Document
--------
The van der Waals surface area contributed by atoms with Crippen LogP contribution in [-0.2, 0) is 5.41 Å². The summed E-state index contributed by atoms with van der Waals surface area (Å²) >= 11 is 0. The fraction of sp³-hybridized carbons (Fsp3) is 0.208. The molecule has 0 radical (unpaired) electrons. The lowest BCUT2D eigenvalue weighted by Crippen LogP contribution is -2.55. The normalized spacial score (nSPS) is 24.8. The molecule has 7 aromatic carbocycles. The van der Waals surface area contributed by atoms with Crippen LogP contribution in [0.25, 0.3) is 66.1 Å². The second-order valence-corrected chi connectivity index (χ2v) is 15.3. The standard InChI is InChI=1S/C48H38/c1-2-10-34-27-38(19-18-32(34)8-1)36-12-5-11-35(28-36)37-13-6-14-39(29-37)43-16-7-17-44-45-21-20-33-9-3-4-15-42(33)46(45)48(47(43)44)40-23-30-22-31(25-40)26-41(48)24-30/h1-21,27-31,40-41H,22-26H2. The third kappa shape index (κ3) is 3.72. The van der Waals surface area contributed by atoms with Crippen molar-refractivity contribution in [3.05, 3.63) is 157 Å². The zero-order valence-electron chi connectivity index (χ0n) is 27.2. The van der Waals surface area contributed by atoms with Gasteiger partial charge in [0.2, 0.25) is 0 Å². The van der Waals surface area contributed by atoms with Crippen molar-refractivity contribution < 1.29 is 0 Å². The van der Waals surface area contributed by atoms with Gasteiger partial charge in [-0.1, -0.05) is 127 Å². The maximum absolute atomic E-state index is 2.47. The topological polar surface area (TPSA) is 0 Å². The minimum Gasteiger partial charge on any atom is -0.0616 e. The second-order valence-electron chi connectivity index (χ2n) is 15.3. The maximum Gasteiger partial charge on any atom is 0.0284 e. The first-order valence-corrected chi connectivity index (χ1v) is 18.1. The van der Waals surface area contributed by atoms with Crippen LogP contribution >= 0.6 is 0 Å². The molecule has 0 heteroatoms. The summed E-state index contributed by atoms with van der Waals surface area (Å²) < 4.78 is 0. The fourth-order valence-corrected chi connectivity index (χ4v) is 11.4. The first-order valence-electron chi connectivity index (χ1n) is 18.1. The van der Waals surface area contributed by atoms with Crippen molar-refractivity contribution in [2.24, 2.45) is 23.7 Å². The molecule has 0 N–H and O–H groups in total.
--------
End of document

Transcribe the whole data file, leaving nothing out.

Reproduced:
The van der Waals surface area contributed by atoms with Crippen LogP contribution in [-0.2, 0) is 5.41 Å². The summed E-state index contributed by atoms with van der Waals surface area (Å²) >= 11 is 0. The fraction of sp³-hybridized carbons (Fsp3) is 0.208. The molecule has 0 radical (unpaired) electrons. The lowest BCUT2D eigenvalue weighted by Crippen LogP contribution is -2.55. The normalized spacial score (nSPS) is 24.8. The molecule has 7 aromatic carbocycles. The van der Waals surface area contributed by atoms with Crippen LogP contribution in [0.25, 0.3) is 66.1 Å². The second-order valence-corrected chi connectivity index (χ2v) is 15.3. The standard InChI is InChI=1S/C48H38/c1-2-10-34-27-38(19-18-32(34)8-1)36-12-5-11-35(28-36)37-13-6-14-39(29-37)43-16-7-17-44-45-21-20-33-9-3-4-15-42(33)46(45)48(47(43)44)40-23-30-22-31(25-40)26-41(48)24-30/h1-21,27-31,40-41H,22-26H2. The third kappa shape index (κ3) is 3.72. The van der Waals surface area contributed by atoms with Crippen molar-refractivity contribution in [3.05, 3.63) is 157 Å². The zero-order valence-electron chi connectivity index (χ0n) is 27.2. The van der Waals surface area contributed by atoms with Gasteiger partial charge in [0.2, 0.25) is 0 Å². The van der Waals surface area contributed by atoms with Crippen molar-refractivity contribution < 1.29 is 0 Å². The van der Waals surface area contributed by atoms with Gasteiger partial charge in [-0.1, -0.05) is 127 Å². The maximum absolute atomic E-state index is 2.47. The topological polar surface area (TPSA) is 0 Å². The minimum Gasteiger partial charge on any atom is -0.0616 e. The second-order valence-electron chi connectivity index (χ2n) is 15.3. The maximum Gasteiger partial charge on any atom is 0.0284 e. The first-order valence-corrected chi connectivity index (χ1v) is 18.1. The van der Waals surface area contributed by atoms with Crippen LogP contribution >= 0.6 is 0 Å². The molecule has 0 heteroatoms. The summed E-state index contributed by atoms with van der Waals surface area (Å²) < 4.78 is 0. The fourth-order valence-corrected chi connectivity index (χ4v) is 11.4. The first-order valence-electron chi connectivity index (χ1n) is 18.1. The van der Waals surface area contributed by atoms with Crippen molar-refractivity contribution in [2.24, 2.45) is 23.7 Å². The molecule has 0 N–H and O–H groups in total.